12.10.20155 min read

How to be a Leader Who Motivates

Leadership sets the tone of an office or work environment. In fact, 66 percent of employees with a "bad" boss, feel a negative energy in the workplace while only 15 percent of those with a "good" boss report the same. More and more, the paycheck and perks, while both huge factors for retaining and engaging people, aren’t what has turnover through the roof. Bad management and uninspiring supervisors are what can make or break your team. What do motivating managers have to do to get a happy workforce?

Explain strategy behind decisions

HOW TO DO IT: When managers make decisions about how to run a process, office or organization, it will obviously affect those who work under them. Whether it’s company-wide or department specific, the change should be made public so that everyone is aware. After explaining the new policy or approach, open the floor up for questions or make it very clear where questions can be answered. To be sure everyone receives notice, place the information in an email or your company’s performance management system.

WHY THIS WORKS: Remember the “because I said so” days of your youth? Whether it was your parents or another adult, the response was enraging. One difference: kids sometimes ask many questions sans the goal to gain knowledge. That’s probably not the case with the adults you have working under you. A survey found that 97 percent of employees believe communication impacts tasks daily. Plus, approaching employees creates a checks and balances. A manager might believe his or her idea is the best approach to a problem or situation, but those who are most affected may bring up a point that for which hasn’t been accounted.

Delegate and compromise

HOW TO DO IT: When there is a new project, delegate tasks in a way that takes an employee’s current workload into account. If possible, directly ask what he or she has on their agenda and if there is time for the additional task. If that is a luxury you just don’t have, approach with understanding: “Hey Gina, I know you’re swamped, but you know these reports better than anyone else. Can you add them to your schedule and have them to me by tomorrow? They’re top priority.”

WHY THIS WORKS: First of all, 68 percent of employees who have worked under a micromanager say the experience lowered their morale and 55 percent say a micromanager decreased productivity. Delegation both helps your workload and allows employees to feel valued for their skills. Additionally, whether you have worked in the employee’s position or not, compassion for the work of your subordinates is absolutely necessary. Respect begets respect. When you make the situation more equal and less manager-subordinate, employees feel more motivated to be on your side, help the team and show the same respect for their coworkers — all things a manager can get behind, right?

Say sorry and right wrongs directly

HOW TO DO IT: So your employee made a mistake. It happens because he or she, we can bet, are not robots and humans are full of error. Now what? Use the moment as a teaching and learning opportunity. Begin by explaining the mistake and how it could have been avoided, then explain the steps being taken to solve it and, finally, allow the team members who are affected to approach you or the individual with their feelings on the matter. Airing the dirty laundry will help reduce frustration that can build up. If you, however, are the one who made the mistake, use the same formula of explaining the mistake and solution as well as opening up discussion for those affected.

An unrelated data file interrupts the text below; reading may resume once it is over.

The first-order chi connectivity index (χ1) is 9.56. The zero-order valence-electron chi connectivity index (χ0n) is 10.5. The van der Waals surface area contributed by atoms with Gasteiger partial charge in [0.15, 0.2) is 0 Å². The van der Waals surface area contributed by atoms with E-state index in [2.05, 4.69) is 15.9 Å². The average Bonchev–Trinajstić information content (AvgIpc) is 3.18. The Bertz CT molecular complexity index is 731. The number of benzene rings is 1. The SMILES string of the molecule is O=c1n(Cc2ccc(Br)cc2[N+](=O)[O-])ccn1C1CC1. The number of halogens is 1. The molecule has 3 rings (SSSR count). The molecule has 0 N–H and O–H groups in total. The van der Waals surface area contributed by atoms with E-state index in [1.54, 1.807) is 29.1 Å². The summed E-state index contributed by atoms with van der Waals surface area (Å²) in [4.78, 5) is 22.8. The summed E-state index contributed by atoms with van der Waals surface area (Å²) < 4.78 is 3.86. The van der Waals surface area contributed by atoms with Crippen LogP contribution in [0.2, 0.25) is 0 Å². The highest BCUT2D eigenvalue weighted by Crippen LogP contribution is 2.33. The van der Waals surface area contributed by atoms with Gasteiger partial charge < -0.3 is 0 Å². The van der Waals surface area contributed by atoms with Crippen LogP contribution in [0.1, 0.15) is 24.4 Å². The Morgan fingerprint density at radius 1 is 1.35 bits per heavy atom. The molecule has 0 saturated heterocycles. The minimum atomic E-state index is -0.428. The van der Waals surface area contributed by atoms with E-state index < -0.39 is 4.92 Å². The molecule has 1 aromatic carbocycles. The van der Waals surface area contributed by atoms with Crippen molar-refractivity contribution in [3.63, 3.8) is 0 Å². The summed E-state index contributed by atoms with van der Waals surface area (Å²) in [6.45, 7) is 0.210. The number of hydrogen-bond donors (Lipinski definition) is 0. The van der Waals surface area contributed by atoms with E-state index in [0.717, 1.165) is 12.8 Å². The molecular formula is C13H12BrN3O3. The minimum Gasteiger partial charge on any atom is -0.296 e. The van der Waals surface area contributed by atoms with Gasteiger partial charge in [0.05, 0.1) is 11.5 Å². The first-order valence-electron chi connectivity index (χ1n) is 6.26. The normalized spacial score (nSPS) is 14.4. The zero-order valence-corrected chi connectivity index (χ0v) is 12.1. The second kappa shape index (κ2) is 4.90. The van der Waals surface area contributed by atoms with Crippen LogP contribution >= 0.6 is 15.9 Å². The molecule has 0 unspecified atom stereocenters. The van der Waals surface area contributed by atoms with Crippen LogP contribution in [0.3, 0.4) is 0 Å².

WHY THIS WORKS: Treating errors the same, no matter who made them, helps everyone feel comfortable to push limits and fail as well as keeps you, as a supervisor, approachable. Mistakes can lead to amazing innovation, so keeping the floor open to not so great choices, could lead to the very opposite. Additionally, if managers are calm, collected and respectful when things go wrong, employees are less likely to fear directly admitting mistakes, meaning you aren’t the last to know and can be a player in the solution. A survey found that 65 percent of employees who work under what they consider a “bad” boss, misrepresent the truth at their workplace, while only 19 percent of those with a “good” boss say the same.

Most managers don’t reach the position and decide to be a mean, uncommunicative micromanager. In fact, it’s probably more true that people take on a position of power in hopes they inspire employees to become greater and positively affect company results. Unfortunately, 49 precent of employees are not satisfied with their direct supervisor. Leading a team is challenging and, like parenthood, you will have your wins right alongside your faults. Continue respecting your employees and gathering feedback, especially when you or the team messes up. Becoming a leader is accepting the responsibility of continuous growth and dedicating every day to helping your team achieve greater heights. What do you do to improve yourself and the role you hold of being a leader?

 

This article was written by Maren Hogan from Business2Community and was legally licensed through the NewsCred publisher network.

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